A July 29 blog by former New York Times columnist Frank Bruni criticized anti-vaccination people succinctly – they have “elevated superstition over science,” have a “cracked version of personal freedom,” and they do not “live in some epidemiological Wild West of their own.” They are largely responsible for the current surge in cases.

That said Mr. Bruni continues: “… blame them if you like – but in a quiet voice purged of cruelty and contempt.” We don’t want “… these vaccine holdouts (to) feel pushed around and condescended to … hectoring them could … cement their resolve not to do what they’re being urged to (do).”

Give me a break – 615,000 Americans have died from COVID-19. We have vaccines that are over 90 percent effective, but on July 30, only 49.3 percent of the eligible population is fully vaccinated. The highly transmissible delta variant is spreading rapidly and causing an alarming rise in cases. Unvaccinated people constitute a very high percentage of these new cases, but these facts have not generated a rush to vaccination.

Yes, we’ve seen an upward bump in vaccinations, but nothing to compare with the early 2021 vaccination surge and nothing that comes close to meeting the unmet vaccination needs of the country as a whole, and not enough to slow (much less stop) the spread of the delta variant and newer variants spawned by the delta variant.

The sad reality that Mr. Bruni and many state and national leaders ignore is that vaccination has become a political football. Anti-vaccine people are seldom amenable to reasoned discussion, the advice of family physicians, the growing body of scientific evidence that vaccines work or pleas to get vaccinated by family and/or political leaders. They are more often moved by disinformation spread largely by Trump apologists, and a value system that puts opening the economy ahead of saving lives (even as the number of lives lost reaches unparalleled highs).

It’s time we moved to a harder edged set of strategies – strategies that have their roots in governmental “police powers,” i.e., government’s duty to protect the public’s health, safety and general welfare. In hundreds of areas of social concern, we don’t hesitate to adopt laws/regulations that require workplace safety, control potentially unsafe air and water emissions, prevent the random disposal of hazardous wastes, prevent unsafe vehicles and/or drivers from being on the road, inspect food supplies to assure safety. The list is endless.


We don’t ask those subject to these socially necessary constraints how they feel about it. We don’t tolerate opting out. We don’t tolerate disinformation – we rely on facts and promulgate laws/regulations that protect the larger social good. If you break a law/regulation there are sanctions/ consequences, often meaningful and swift.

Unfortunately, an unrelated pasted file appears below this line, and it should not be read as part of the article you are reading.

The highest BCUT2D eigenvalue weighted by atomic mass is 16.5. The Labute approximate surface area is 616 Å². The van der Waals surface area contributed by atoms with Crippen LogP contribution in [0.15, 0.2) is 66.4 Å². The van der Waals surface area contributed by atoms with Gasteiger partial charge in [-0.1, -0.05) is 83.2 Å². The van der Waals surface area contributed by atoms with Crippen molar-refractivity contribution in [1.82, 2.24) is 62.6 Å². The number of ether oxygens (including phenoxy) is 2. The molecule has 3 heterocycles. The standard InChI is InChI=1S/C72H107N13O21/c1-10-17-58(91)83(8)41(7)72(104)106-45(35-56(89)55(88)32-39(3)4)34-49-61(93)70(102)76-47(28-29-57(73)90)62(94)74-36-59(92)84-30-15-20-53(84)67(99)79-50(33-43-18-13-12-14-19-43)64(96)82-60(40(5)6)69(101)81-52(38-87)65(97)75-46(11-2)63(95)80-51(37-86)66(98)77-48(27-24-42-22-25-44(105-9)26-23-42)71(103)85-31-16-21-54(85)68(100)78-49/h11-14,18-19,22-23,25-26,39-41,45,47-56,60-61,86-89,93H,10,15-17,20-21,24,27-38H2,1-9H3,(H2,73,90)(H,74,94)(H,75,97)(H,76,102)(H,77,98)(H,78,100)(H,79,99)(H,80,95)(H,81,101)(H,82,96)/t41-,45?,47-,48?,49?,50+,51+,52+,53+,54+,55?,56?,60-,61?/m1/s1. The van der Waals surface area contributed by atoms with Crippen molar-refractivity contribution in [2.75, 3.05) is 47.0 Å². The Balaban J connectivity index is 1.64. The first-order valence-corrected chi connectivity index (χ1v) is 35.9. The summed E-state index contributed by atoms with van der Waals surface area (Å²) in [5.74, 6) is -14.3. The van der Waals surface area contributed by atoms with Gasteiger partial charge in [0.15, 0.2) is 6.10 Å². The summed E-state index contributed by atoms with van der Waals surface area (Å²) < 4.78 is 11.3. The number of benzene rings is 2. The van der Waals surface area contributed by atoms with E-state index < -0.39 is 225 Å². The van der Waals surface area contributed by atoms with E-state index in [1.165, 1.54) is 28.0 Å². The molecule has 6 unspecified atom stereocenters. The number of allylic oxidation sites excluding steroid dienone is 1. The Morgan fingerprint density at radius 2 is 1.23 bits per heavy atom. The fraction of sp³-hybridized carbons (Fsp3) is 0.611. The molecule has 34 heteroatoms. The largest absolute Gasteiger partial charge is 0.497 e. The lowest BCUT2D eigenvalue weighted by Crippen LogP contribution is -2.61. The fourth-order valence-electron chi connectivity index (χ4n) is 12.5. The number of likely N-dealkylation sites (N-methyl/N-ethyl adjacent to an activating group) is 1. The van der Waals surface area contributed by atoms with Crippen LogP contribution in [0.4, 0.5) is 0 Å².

We need to approach anti-vaccination people in much the same way. Stop worrying about their hurt feelings; whether they’ll feel “hectored.” Their view that they can do whatever they want to do is mistaken. They are not a law unto themselves – they are a part of a larger society that is threatened by a unique virus that can rapidly change its characteristics and that has killed a significant number of people. That said, vaccination to the point of achieving “herd” immunity is essential – it serves the nation as a whole, including the unvaccinated.

In short, we need to stop coddling those who refuse to be vaccinated. I’d begin at the federal level by immediately requiring all employees (full or part-time), military personnel and employees of those who contract with the federal government to be vaccinated. I’d immediately require all employees and users of federally supported hospitals, health care facilities, schools and modes of transportation (air, rail, bus) to be vaccinated. I’d incentivize all state and local governments to put similar vaccination mandates in place. At the same time, states should be incentivized to follow all CDC guidelines with respect to masks, social distancing and superspreader events. I’d incentivize large (above 1,000 employees) private employers to put similar vaccination requirements in place.

Bottom line: no vaccination, no job, no access to public schools and other desired services, limited travel. People are dying. The virus has the upper hand. Laws and regulations are needed – vaccination refusal, except for medical reasons, should not be accepted.

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